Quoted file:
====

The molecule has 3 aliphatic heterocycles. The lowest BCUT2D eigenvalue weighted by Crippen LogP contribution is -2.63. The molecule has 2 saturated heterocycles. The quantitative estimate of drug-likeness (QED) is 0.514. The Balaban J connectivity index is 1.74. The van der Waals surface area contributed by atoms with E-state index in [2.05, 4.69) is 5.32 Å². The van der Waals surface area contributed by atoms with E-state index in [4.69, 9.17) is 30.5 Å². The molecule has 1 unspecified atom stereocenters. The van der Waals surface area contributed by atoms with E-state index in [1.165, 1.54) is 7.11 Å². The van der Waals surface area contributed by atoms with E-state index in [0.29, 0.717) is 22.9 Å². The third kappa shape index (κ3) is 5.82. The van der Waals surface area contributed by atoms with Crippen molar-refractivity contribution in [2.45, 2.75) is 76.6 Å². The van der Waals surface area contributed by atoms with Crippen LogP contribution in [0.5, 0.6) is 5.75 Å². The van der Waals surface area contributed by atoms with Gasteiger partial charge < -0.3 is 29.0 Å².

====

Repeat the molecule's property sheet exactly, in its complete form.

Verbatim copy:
The molecule has 3 aliphatic heterocycles. The lowest BCUT2D eigenvalue weighted by Crippen LogP contribution is -2.63. The molecule has 2 saturated heterocycles. The quantitative estimate of drug-likeness (QED) is 0.514. The Balaban J connectivity index is 1.74. The van der Waals surface area contributed by atoms with E-state index in [2.05, 4.69) is 5.32 Å². The van der Waals surface area contributed by atoms with E-state index in [4.69, 9.17) is 30.5 Å². The molecule has 1 unspecified atom stereocenters. The van der Waals surface area contributed by atoms with E-state index in [1.165, 1.54) is 7.11 Å². The van der Waals surface area contributed by atoms with E-state index in [0.29, 0.717) is 22.9 Å². The third kappa shape index (κ3) is 5.82. The van der Waals surface area contributed by atoms with Crippen molar-refractivity contribution in [2.45, 2.75) is 76.6 Å². The van der Waals surface area contributed by atoms with Crippen LogP contribution in [0.5, 0.6) is 5.75 Å². The van der Waals surface area contributed by atoms with Gasteiger partial charge < -0.3 is 29.0 Å².